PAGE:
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What Is An OLED (Organic Light Emitting Diode)?
May 14, 2018

An OLED (organic light emitting diode) consists of an emissive organic material, that when supplied with an electrical current, can produce a superior full-color flat panel display.

Several factors make OLED superior to LCD or CRT technology. The most obvious difference is that OLED is so ultra-thin it can even be placed on plastic film! This makes it much lighter than older technology and a great advantage for hand-held devices, laptops and notebooks. It even opens the door to flexible displays. OLED is also brighter and has better contrast than LCD, but does not require back-lighting. It consumes about 20% less power than LCD, and has a response time every bit as fast as CRT displays. Add to this favorable list that OLED displays can be clearly viewed at nearly any angle -- a full 170 degrees. As if this wasn't enough, they boast exceptional clarity and refresh at a rate 3x faster than is necessary for standard video applications!

An OLED display consists of very thin sandwiched layers of materials. When an electric current is supplied, the negatively charged electrons in the cathode layer move through the organic substances towards the positively charged anode layer. The reverse happens from the anode's side, as positively charged electrons are drawn towards the cathode leaving holes in the conductive material. These positively charged holes jump to the organic material to recombine with electrons, which causes electroluminescent light. The chemical composition of the organic material dictates which colors of light are produced.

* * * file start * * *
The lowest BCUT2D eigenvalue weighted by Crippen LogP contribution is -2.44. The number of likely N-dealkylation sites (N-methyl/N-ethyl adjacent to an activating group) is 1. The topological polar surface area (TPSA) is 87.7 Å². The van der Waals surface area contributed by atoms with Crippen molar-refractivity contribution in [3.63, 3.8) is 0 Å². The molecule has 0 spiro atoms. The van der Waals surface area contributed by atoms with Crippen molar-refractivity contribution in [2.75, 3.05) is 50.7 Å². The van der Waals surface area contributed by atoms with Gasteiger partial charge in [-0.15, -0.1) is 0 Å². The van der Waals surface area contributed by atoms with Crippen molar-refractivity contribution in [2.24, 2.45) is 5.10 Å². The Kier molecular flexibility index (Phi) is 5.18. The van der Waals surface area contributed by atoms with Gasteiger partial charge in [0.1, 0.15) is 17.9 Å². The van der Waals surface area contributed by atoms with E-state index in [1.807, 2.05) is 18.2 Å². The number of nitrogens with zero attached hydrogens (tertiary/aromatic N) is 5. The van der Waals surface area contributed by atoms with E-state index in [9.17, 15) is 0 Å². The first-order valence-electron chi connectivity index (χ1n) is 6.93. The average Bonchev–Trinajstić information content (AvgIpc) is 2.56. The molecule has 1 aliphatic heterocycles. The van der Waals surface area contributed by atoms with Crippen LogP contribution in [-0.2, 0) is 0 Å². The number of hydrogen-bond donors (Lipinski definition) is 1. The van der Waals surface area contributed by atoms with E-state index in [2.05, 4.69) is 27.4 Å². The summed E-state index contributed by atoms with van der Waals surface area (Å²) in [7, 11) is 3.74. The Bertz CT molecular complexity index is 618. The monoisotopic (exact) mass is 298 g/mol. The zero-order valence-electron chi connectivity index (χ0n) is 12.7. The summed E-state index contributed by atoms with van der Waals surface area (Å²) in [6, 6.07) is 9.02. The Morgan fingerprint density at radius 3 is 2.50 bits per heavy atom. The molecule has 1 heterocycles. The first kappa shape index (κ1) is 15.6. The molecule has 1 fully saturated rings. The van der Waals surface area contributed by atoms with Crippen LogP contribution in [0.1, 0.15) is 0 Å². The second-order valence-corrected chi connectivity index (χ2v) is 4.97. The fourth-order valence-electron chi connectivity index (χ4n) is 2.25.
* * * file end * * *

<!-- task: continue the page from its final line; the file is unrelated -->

Eastman Kodak invented OLED technology in the early 1980s and has been improving upon it ever since, along with other companies. Sanyo Electric and Eastman Kodak united for a joint venture, SK display, to make the first OLEDs available commercially in a digital still camera introduced in 2003, the EasyShare LS633.

Another breakthrough occurred in October 2004, when AUO Technology Center announced the very first double-sided active matrix OLED. This display can show two separate images on a single panel, moving or still, using both the front and back of the panel. This is ideal for applications such as flip-phones that have external and internal screens.

Virtually every product that uses LCD or CRT technology is a candidate for OLED, including game devices, cellular phones, video cameras, DVD players, GPS, audio displays, PDAs, notebooks, monitors, and televisions. With the low power consumption, virtual weightlessness, clarity, brightness and wide viewing angle, OLED is the next generation display technology.